In Blair v. Brooklyn Transportation Corp., 17-cv-383, 2018 WL 1581974 (E.D.N.Y. March 30, 2018), the court (inter alia) denied defendant’s motion to dismiss plaintiff’s gender discrimination claim.
From the decision:
Plaintiff’s allegations are sufficient for the Court to infer that Defendant discriminated against Plaintiff. Defendant was aware of Plaintiff’s transgender status because, when Plaintiff began working for Defendant, she presented herself as, and dressed as, a woman, but had not changed her name legally yet. (Compl. ¶ 14.) Lewis was aware of Plaintiff’s status as a transgender female as he had access to all employee personnel files. (Compl. ¶ 17.) Plaintiff alleges that, during the course of her employment, her manager repeatedly made unwanted and inappropriate comments towards her based on sex. (Compl. ¶ 4; Exhibit A, Dkt. No. 1-2.) While these comments on their own do not constitute an adverse employment action, they “provide relevant background evidence by shedding light on Defendant’s motivation.” Vega, 801 F.3d at 85 (citing Nat’l R.R. Passenger Corp., 536 U.S. 101 (2002).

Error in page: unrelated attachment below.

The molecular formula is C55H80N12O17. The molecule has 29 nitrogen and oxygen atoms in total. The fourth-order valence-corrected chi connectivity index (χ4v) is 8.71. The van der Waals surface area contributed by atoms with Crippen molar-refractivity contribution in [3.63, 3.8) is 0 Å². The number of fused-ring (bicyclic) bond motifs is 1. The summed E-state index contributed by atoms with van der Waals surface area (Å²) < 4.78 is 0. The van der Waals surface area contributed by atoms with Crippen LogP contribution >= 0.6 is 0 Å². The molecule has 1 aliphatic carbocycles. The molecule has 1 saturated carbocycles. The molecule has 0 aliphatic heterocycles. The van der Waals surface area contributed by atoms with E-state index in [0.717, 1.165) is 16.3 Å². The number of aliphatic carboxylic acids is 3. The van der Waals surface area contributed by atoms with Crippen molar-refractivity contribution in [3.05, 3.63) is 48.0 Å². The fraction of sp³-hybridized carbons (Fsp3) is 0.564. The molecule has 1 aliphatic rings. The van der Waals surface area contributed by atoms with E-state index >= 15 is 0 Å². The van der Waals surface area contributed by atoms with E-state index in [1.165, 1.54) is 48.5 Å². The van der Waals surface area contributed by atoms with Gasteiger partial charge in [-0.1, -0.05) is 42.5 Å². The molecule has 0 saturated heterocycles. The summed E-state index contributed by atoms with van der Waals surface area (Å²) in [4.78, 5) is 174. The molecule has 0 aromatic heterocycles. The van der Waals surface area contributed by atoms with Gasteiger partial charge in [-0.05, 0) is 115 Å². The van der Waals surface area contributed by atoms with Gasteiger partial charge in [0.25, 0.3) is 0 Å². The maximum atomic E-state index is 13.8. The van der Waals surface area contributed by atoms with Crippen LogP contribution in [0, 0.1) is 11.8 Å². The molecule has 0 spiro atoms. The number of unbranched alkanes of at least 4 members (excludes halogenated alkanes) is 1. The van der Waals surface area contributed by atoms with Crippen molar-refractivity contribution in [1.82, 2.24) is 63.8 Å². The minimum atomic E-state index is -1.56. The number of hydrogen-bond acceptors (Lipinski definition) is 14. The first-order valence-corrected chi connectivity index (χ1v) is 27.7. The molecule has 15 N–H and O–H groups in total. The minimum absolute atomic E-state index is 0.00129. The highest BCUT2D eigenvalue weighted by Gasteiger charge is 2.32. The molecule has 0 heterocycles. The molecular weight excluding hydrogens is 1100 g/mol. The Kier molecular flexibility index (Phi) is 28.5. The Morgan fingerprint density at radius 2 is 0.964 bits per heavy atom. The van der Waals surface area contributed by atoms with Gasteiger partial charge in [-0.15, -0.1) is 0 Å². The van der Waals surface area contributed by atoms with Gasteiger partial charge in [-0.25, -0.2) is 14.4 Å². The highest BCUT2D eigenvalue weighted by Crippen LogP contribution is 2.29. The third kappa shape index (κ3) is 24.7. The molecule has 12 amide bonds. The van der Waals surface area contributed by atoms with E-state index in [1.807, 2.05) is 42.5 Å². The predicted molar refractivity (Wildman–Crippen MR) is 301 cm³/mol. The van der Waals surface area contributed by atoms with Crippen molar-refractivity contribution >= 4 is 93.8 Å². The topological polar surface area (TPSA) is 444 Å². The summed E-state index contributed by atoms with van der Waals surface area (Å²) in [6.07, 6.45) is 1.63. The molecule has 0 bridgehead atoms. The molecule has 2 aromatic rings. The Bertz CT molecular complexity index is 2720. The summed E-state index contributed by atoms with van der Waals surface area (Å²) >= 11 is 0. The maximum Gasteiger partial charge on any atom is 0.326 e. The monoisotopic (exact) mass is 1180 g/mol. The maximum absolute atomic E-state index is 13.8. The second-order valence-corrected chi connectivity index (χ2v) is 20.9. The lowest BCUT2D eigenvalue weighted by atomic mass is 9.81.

Given these allegations, Defendant’s issuance of Plaintiff’s medical certification form in her former male name reasonably can be said to have taken place under circumstances giving rise to the inference of discrimination